OP becomes its own worst enemy

I’ve been struggling for a while with issues of free speech in the community of commenters over on OrangePolitics.org. Over the life of the site, there has been a small group of people who are generally screwing it up for the rest of us. Instead of informing and getting to know each other, the site devolves into nasty bickering which no-one wants to read except maybe the 5 people involved in it. I know I don’t want to read it, and that’s not just because half of it seems to be based on the premise that I am an evil dictator who is trying to control your life and ruin your neighborhood.

I often hear from folks who have varying success at ignoring the negative elements and usually just stop reading the site. I try to remind people that you can just read the posts and skip the comments (especially via RSS), but most OP readers don’t value that distinction very much. Lately the tension has gotten worse and some commenters have become increasingly toxic.

So as we are approaching the second major platform change to OP (from WordPress to Drupal), I’m starting to think about how to help the readers feed back into the system and have some collective say about what words and what behavior is or is not valued. It’s already going to be a great improvement that trusted users can have their own blogs on the site. I’m especially interested in Drupal modules that might help with rating content (both posts and comments), although I also accept that some manual moderation will probably be needed, especially in determining what goes on the front page.

Brian says that allowing the community to vote will encourage gaming of the system, and I think he fears that this could put the difficult people even more in charge. While this is certainly possible, I have more confidence in the commenters and especially the (silent) readers to balance this out and result in the right outcome most of time. This isn’t so much a wisdom of the crowd thing as it is a Buddhist thing, at least for me. I need to believe that everyone is essentially good. Otherwise I wouldn’t be working to amplify their voices, help them vote, help them make media, etc.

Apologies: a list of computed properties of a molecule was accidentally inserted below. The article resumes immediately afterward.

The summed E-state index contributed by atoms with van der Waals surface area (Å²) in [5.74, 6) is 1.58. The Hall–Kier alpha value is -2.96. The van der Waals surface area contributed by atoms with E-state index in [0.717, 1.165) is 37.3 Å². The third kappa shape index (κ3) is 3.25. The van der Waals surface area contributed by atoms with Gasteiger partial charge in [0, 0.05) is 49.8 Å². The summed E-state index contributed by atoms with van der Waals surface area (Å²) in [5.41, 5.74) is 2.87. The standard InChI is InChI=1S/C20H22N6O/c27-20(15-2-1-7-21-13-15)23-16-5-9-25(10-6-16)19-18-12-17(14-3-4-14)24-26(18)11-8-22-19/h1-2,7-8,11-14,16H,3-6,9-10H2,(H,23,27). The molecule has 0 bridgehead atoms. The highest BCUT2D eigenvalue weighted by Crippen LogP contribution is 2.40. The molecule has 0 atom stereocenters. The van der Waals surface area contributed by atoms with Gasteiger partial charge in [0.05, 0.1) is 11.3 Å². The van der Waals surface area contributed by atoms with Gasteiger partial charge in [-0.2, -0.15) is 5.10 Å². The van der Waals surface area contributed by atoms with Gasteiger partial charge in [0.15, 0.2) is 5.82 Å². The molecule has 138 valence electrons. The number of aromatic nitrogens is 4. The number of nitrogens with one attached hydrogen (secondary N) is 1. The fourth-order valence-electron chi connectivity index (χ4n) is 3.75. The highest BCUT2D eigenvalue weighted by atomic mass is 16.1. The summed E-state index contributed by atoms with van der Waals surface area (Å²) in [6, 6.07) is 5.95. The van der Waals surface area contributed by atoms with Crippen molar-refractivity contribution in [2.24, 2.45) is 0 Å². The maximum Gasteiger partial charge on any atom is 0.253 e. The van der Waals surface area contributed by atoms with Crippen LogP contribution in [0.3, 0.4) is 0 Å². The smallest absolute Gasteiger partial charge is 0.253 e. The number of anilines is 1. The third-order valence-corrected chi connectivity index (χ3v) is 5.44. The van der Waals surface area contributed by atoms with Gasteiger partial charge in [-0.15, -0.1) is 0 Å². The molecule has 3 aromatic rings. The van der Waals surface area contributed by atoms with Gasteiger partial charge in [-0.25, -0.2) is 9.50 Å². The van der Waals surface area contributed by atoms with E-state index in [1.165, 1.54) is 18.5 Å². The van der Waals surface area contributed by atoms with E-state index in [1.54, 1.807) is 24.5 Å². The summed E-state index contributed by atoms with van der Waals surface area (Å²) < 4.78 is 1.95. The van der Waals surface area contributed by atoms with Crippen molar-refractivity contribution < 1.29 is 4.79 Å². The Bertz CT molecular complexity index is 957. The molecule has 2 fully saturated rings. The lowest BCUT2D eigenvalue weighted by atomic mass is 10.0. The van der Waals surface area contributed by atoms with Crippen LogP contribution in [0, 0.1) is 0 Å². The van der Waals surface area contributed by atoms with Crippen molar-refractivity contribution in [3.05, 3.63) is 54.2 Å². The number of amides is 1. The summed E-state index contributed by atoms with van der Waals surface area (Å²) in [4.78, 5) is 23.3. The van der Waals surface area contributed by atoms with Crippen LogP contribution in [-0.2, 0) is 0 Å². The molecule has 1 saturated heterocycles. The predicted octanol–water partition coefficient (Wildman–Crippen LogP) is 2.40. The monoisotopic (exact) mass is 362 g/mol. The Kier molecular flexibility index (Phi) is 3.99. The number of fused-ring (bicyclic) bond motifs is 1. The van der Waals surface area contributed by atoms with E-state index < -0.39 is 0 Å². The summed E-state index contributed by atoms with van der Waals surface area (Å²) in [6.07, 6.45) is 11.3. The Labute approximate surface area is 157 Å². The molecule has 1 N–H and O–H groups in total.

I have a few ideas about systems to develop more authentic identities on the site, which I have found usually leads to more mature behavior. For example, we could encourage people to put their Voter Registration Number in their profile (easily found with this form).

There is also the DailyKos-style of comment rating, but I wonder if it needs to have consequences. Maybe we could make the visual display of the comments be bolder for good and lighter for bad. But this does run the risk of becoming a popularity contest. I don’t know exactly how the community would behave with such a system.

Thanks to the blog diva herself (and drupal wrangler), Liza Sabater, for pointing me to Clay Shirky who has spent a lot of time thinking about online community. Here’s an excerpt from a 2003 talk called A Group is Its Own Worst Enemy in which he addresses just these very issues:

And the worst crisis is the first crisis, because it’s not just “We need to have some rules.” It’s also “We need to have some rules for making some rules.” And this is what we see over and over again in large and long-lived social software systems. Constitutions are a necessary component of large, long-lived, heterogenous groups.

Geoff Cohen has a great observation about this. He said “The likelihood that any unmoderated group will eventually get into a flame-war about whether or not to have a moderator approaches one as time increases.” As a group commits to its existence as a group, and begins to think that the group is good or important, the chance that they will begin to call for additional structure, in order to defend themselves from themselves, gets very, very high.
Shirky: A Group Is Its Own Worst Enemy

Shirky says there are three things we need to accept:

1. “You cannot completely separate technical and social issues.” In other words, we can’t just create software that will make people behave the way we want.